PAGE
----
Sacrifice: He didn’t sacrifice his family. He LOST his family, but that doesn’t actually make one heroic. Not in my standing anyway. Instead, what he sacrificed was the simple life he always wanted. Through the whole saga he wants his wife and a simple life. This is exceptionally heroic as most people don’t long for that, especially in fantasy. Most characters dream of adventure and discovery, but Perrin just wants to be a blacksmith. He gave that up to be the man he knew he had to be. He continued to do so even thought it cost him.
Courage: Here’s where Perrin may fall short a bit in relation to the other two heroes I cover, but he still has it. No. I’m not talking about facing trollocs or whitecloaks. I’m talking about facing a part of himself that he doesn’t like. Look anyone can face external dangers. Fight or flight kicks in, and a man has to defend himself. That’s not (in and of itself) courage. It’s self preservation. Perrin faces his identity as a wolfbrother. He’s lived his whole life taught to believe wolves are evil, and THEN he realizes he’s becoming one (or like one). He doesn’t necessarily want to embrace this part of his life. Instead, he chooses to. He has reasons, but he doesn’t just face this part of himself out of self preservation or even to save his friends. He does so because he must.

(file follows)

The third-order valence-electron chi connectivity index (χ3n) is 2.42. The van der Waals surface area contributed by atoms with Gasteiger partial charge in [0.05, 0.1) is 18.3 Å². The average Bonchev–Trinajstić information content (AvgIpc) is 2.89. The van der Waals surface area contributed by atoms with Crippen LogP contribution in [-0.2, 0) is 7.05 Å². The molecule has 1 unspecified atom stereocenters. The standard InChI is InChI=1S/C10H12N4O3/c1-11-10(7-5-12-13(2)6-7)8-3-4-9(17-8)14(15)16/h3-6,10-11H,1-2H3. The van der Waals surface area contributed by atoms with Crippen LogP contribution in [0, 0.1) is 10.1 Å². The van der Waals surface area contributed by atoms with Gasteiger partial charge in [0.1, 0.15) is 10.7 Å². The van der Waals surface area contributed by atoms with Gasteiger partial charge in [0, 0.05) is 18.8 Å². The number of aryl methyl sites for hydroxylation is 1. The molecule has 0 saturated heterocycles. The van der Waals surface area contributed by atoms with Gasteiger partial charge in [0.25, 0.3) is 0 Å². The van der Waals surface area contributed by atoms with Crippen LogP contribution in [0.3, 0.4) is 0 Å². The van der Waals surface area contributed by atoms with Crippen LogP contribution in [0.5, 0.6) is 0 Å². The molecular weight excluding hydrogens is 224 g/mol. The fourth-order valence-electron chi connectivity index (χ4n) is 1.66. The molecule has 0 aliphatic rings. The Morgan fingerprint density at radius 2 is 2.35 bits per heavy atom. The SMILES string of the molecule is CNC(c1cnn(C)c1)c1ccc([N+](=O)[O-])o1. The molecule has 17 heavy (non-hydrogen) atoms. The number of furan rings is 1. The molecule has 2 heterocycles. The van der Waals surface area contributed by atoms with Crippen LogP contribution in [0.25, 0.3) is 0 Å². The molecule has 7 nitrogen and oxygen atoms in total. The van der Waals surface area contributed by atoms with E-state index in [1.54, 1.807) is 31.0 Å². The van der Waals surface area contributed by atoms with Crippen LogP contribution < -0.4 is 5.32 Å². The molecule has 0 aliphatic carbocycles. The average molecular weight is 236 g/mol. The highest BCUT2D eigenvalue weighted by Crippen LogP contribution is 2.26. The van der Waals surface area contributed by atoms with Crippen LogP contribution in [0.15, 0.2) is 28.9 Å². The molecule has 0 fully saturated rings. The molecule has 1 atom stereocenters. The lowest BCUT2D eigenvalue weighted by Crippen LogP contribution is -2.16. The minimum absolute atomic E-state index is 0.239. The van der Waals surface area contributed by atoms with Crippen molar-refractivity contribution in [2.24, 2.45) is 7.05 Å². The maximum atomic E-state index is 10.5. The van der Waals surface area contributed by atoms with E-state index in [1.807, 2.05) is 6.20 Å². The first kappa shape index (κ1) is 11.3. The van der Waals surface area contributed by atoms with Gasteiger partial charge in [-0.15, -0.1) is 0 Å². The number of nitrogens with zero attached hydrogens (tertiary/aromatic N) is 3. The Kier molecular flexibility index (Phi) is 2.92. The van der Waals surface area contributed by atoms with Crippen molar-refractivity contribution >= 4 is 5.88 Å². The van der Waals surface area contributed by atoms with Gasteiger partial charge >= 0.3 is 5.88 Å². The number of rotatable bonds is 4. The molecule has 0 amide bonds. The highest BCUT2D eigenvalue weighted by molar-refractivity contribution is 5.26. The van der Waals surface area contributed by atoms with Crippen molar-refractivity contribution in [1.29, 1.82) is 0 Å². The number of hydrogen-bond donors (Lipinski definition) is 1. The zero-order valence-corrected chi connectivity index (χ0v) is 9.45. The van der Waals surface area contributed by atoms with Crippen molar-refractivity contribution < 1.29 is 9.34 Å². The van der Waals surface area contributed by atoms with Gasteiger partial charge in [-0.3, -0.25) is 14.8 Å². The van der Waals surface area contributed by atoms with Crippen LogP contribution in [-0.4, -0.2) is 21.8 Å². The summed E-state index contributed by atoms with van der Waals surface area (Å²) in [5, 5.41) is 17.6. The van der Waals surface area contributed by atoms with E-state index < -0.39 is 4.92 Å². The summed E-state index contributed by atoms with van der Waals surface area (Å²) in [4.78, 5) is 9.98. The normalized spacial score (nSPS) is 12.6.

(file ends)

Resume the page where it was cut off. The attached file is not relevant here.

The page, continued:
Loyalty: This is where Perrin has the title. Rand frequently puts Perrin in the most danger. He even forces Perrin to go back home to deal with events in Book 4 that Rand can’t deal with. Rand has his reasons, but Perrin never fails to support Rand. He’s the first to try and understand Rand. He’s the one who goes home to defend it. He’s the one who steps up.
Xander Harris is the only character from Buffy the Vampire Slayer who doesn’t grow into something more. Heck even Dawn gets training as a slayer. Xander is just a guy.